When life gives you lemons, you make lemonade. That’s what we did when our plans in Scottsdale fell through. We made the most out of the situation by renting a car and went on an adventure to places we’ve never been before. If you don’t know what I’m talking about, read my last post: How Airbnb almost ruined my trip to Scottsdale, Arizona
. We spent five days exploring northern Arizona and this is what we did:
Our first stop on our spontaneous road trip was Sedona. The duration of the drive from Scottsdale to Sedona is about two hours and a 15 degree drop in temperature. The drive is easy with beautiful views of the desert and you know you are approaching Sedona when you see majestic red rock mountains and lush greenery.
We stumbled upon Art of Wine
when we stopped in the Hyatt Pinon Pointe Shops to stretch our legs after a long drive. We had some time before check in at the hotel so we said wine not? Art of Wine
is a great place to discover the Arizona wine industry and enjoy wines from multiple producers throughout the state.
Arizona has three major regions of vineyards and wineries: Verde Valley, Sonoita, and Willcox. There are now over 110 wineries throughout the state of Arizona and most of them are small production producing only 2,000 cases a year. One of my favorites was Caduceus
Merkin Vineyards CHUPACABRA. This red blend is 40% Grenache, 40% Syrah, 20% Mourvedre from a vineyard located in Willcox, Arizona. A GSM is a signature blend for Arizona. Caduceus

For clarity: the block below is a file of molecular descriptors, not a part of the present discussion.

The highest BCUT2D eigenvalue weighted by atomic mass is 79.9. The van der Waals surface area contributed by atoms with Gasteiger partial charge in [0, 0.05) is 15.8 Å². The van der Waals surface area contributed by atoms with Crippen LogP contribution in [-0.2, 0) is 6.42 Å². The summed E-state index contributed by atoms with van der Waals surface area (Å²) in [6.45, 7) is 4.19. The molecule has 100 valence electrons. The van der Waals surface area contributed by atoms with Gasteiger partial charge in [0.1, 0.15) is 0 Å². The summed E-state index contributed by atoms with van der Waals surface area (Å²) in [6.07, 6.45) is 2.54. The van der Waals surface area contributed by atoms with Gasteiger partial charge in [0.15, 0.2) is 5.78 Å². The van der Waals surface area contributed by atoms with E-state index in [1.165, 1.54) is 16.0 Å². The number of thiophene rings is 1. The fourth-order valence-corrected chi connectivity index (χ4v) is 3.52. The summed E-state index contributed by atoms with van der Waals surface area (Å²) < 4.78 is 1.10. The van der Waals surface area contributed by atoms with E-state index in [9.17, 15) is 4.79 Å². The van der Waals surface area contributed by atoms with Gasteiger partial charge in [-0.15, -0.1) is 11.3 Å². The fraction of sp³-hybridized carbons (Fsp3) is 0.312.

Cellars is a winery located in Jerome, Arizona owned by Maynard James Keenan the vocalist for the band Tool.
Boynton Canyon Trail
We chose to hike Boynton Canyon Trail
because it was less trafficked and a semi long hike. Did you know that Sedona is well known for spiritual vortexes? A Vortex is swirling centers of energy that are conducive to healing, meditation and self-exploration. These are places where the earth seems especially alive with energy. Many people feel inspired, recharged or uplifted after visiting a vortex. When you drive through Sedona you’ll see a lot of stores selling healing crystal and psychic palm readers. Before the hike, I researched where these vortices are located and was excited that there was one on the Boynton Canyon Trail! Sadly, I did not find the vortex but Boynton Canyon is a must hike trail in Sedona.
The Boynton Canyon Trail is a 6 mile out and back hike. The hike is easy with beautiful views of luscious green scenery, a steady incline, and stunning canyon walls at the end. We packed sandwiches and lots of water for our hike. Once we reached the end, we sat on a rock and took in the view and enjoyed our sandwiches. Total hike time: 2 hours 40 minutes.
Devil’s Bridge Trail
When I researched hikes to do in Sedona, Devil’s Bridge Trail
came up and I had to see this natural sandstone archway. Devil’s Bridge Trail is a popular and heavily trafficked hike where people stand in line waiting for their turn for a picture on the bridge. We decided to do the hike early in the morning and there was no line for photos on the bridge. Devil’s Bridge Trail is a 2 mile out and back hike. Total hike time: 1 hour